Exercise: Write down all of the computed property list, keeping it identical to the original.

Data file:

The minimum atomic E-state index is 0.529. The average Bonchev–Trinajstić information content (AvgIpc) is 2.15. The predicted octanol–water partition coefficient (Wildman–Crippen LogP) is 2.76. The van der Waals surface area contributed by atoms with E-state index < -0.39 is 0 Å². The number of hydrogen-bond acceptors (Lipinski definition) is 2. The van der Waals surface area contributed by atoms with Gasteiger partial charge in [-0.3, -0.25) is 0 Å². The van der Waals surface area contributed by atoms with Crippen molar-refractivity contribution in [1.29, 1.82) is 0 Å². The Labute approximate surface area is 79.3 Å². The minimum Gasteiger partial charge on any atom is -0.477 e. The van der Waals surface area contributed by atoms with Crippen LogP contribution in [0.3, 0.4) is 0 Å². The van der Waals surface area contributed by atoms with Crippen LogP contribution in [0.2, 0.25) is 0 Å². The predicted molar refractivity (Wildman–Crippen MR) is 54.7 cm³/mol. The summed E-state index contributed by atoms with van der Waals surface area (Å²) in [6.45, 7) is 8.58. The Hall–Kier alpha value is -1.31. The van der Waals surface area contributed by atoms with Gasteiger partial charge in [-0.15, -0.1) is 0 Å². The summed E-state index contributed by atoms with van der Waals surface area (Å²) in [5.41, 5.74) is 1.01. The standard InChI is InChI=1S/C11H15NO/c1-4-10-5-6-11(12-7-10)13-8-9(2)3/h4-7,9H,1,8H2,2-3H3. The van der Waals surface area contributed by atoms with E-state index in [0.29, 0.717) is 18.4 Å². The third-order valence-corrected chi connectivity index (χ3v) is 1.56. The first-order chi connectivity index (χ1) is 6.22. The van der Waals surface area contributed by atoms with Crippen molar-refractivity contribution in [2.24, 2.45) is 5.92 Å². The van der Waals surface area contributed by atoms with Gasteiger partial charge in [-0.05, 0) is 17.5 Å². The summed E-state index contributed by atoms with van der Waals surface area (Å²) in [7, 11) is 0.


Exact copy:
The minimum atomic E-state index is 0.529. The average Bonchev–Trinajstić information content (AvgIpc) is 2.15. The predicted octanol–water partition coefficient (Wildman–Crippen LogP) is 2.76. The van der Waals surface area contributed by atoms with E-state index < -0.39 is 0 Å². The number of hydrogen-bond acceptors (Lipinski definition) is 2. The van der Waals surface area contributed by atoms with Gasteiger partial charge in [-0.3, -0.25) is 0 Å². The van der Waals surface area contributed by atoms with Crippen molar-refractivity contribution in [1.29, 1.82) is 0 Å². The Labute approximate surface area is 79.3 Å². The minimum Gasteiger partial charge on any atom is -0.477 e. The van der Waals surface area contributed by atoms with Crippen LogP contribution in [0.3, 0.4) is 0 Å². The van der Waals surface area contributed by atoms with Crippen LogP contribution in [0.2, 0.25) is 0 Å². The predicted molar refractivity (Wildman–Crippen MR) is 54.7 cm³/mol. The summed E-state index contributed by atoms with van der Waals surface area (Å²) in [6.45, 7) is 8.58. The Hall–Kier alpha value is -1.31. The van der Waals surface area contributed by atoms with Gasteiger partial charge in [-0.15, -0.1) is 0 Å². The summed E-state index contributed by atoms with van der Waals surface area (Å²) in [5.41, 5.74) is 1.01. The standard InChI is InChI=1S/C11H15NO/c1-4-10-5-6-11(12-7-10)13-8-9(2)3/h4-7,9H,1,8H2,2-3H3. The van der Waals surface area contributed by atoms with E-state index in [0.29, 0.717) is 18.4 Å². The third-order valence-corrected chi connectivity index (χ3v) is 1.56. The first-order chi connectivity index (χ1) is 6.22. The van der Waals surface area contributed by atoms with Crippen molar-refractivity contribution in [2.24, 2.45) is 5.92 Å². The van der Waals surface area contributed by atoms with Gasteiger partial charge in [-0.05, 0) is 17.5 Å². The summed E-state index contributed by atoms with van der Waals surface area (Å²) in [7, 11) is 0.